Cornell University Press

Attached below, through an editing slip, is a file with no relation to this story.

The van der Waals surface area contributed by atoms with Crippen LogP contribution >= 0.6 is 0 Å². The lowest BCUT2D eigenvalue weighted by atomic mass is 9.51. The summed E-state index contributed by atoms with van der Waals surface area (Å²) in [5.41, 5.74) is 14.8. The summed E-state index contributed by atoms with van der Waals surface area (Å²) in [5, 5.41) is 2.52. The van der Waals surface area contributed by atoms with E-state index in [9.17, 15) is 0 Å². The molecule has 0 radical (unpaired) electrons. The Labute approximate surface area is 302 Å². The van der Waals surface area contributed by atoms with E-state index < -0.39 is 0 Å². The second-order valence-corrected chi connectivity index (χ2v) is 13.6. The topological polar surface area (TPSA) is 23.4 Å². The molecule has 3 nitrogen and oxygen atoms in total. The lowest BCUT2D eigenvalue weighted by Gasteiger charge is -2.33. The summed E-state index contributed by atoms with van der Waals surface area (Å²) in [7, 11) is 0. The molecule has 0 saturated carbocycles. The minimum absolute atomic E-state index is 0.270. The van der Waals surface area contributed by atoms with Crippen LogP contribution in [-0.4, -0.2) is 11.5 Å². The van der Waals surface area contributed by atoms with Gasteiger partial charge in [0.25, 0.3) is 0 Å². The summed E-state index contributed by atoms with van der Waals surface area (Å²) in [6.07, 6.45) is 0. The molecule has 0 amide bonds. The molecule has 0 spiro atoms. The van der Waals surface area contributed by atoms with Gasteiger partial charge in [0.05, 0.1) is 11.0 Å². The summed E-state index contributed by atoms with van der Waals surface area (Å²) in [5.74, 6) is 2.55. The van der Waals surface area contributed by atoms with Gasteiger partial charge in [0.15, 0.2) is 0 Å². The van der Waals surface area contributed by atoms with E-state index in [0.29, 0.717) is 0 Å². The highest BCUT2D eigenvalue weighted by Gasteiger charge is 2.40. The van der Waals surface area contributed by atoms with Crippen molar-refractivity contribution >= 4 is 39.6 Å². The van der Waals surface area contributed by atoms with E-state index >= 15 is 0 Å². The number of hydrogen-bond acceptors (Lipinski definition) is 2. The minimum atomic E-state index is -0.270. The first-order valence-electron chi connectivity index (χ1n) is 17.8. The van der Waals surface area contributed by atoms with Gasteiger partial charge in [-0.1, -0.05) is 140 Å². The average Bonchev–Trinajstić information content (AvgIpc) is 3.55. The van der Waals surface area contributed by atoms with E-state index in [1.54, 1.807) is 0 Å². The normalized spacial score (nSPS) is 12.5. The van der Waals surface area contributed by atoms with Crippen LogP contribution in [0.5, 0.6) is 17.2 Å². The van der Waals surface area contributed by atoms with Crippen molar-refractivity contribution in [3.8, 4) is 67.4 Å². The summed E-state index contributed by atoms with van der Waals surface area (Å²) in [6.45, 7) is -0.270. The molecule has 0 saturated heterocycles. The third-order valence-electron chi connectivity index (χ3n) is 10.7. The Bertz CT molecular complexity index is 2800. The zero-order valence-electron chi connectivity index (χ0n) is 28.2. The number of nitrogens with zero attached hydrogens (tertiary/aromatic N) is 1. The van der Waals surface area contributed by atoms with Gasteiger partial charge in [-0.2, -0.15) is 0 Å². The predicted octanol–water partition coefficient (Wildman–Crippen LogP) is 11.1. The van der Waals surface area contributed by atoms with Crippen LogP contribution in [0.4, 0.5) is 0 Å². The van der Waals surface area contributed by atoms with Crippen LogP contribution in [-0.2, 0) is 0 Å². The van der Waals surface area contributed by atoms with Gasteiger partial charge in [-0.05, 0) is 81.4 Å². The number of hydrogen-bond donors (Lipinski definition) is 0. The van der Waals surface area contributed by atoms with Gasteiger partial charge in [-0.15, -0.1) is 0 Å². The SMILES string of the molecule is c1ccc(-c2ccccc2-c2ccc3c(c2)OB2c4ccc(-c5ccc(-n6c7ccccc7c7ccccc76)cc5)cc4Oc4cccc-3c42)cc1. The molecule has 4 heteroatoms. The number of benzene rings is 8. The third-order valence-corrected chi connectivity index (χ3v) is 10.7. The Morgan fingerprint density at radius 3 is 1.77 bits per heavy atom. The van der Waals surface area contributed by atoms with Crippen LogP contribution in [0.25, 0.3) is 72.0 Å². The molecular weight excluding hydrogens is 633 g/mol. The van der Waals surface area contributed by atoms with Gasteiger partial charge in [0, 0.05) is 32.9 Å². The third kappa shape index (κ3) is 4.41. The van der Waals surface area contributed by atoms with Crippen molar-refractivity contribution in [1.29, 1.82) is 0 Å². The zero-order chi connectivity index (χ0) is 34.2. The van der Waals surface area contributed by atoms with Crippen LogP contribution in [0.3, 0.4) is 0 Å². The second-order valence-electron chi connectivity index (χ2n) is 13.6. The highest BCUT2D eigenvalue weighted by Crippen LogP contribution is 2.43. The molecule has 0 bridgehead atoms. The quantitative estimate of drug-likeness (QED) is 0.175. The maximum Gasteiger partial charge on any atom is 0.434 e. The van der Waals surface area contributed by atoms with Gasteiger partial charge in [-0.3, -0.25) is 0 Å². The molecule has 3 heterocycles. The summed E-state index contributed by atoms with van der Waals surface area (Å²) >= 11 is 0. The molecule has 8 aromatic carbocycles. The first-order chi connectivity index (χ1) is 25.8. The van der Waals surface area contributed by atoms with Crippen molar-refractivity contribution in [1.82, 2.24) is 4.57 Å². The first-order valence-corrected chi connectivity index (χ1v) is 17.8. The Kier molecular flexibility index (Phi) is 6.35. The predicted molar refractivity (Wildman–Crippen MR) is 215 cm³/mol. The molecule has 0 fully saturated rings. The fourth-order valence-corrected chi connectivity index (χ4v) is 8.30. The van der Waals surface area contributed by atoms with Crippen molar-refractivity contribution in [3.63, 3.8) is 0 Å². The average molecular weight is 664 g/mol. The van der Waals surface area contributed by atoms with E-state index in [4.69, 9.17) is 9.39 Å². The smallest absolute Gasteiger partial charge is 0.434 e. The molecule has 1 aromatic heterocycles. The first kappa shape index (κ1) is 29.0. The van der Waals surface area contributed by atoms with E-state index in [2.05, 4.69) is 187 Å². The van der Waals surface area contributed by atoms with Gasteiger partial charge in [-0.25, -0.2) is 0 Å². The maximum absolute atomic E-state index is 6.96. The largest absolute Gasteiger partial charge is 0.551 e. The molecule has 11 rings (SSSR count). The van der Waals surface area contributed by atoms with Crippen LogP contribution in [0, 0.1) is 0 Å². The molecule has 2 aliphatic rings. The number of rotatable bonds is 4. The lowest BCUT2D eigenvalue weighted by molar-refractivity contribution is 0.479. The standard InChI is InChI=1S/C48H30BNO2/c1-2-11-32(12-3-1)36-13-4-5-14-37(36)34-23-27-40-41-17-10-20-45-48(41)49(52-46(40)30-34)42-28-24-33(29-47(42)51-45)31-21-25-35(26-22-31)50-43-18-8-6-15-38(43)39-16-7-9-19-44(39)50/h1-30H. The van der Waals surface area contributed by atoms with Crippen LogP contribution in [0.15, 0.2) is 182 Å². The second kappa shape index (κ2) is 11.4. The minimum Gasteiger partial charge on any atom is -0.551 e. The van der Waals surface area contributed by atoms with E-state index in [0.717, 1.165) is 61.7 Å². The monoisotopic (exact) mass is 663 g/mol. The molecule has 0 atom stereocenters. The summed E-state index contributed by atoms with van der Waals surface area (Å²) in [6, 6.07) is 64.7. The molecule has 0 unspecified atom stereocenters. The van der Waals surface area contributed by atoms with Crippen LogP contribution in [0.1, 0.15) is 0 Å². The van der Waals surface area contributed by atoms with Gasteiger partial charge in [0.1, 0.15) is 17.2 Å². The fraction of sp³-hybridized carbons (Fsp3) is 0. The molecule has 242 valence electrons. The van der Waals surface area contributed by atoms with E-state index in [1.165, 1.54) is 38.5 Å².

This June I attended a major Aboriginal fire-management workshop in Barmah National Park on Yorta Yorta woka, or Country. Camping on the floodplain of Dhungala – the Murray River – the participants’ discussions of bushfire led repeatedly back to another elemental force: walla, or water. As several elders explained, the flammability of the surrounding red gum forest is inextricably linked to the industrial regulation of the river’s movements. Anthropogenic infrastructures such as Lake Dartmouth have turned the forest’s wetting regime ‘upside down’, repurposing a millennia-old ecological pattern to capture spring floods and create summer flows. One perverse outcome, as Yorta Yorta man Corey Walker said, is that holidaymakers experience the river as rich in water. When urbanites encounter news reports of plunder in the wider Murray–Darling Basin, the channelling of its vitality into irrigation, they think back to summer breaks and long Invasion Day weekends enjoying a generous current, likely unaware that those flows were a gift from water authorities sending a strategic pulse through the system.


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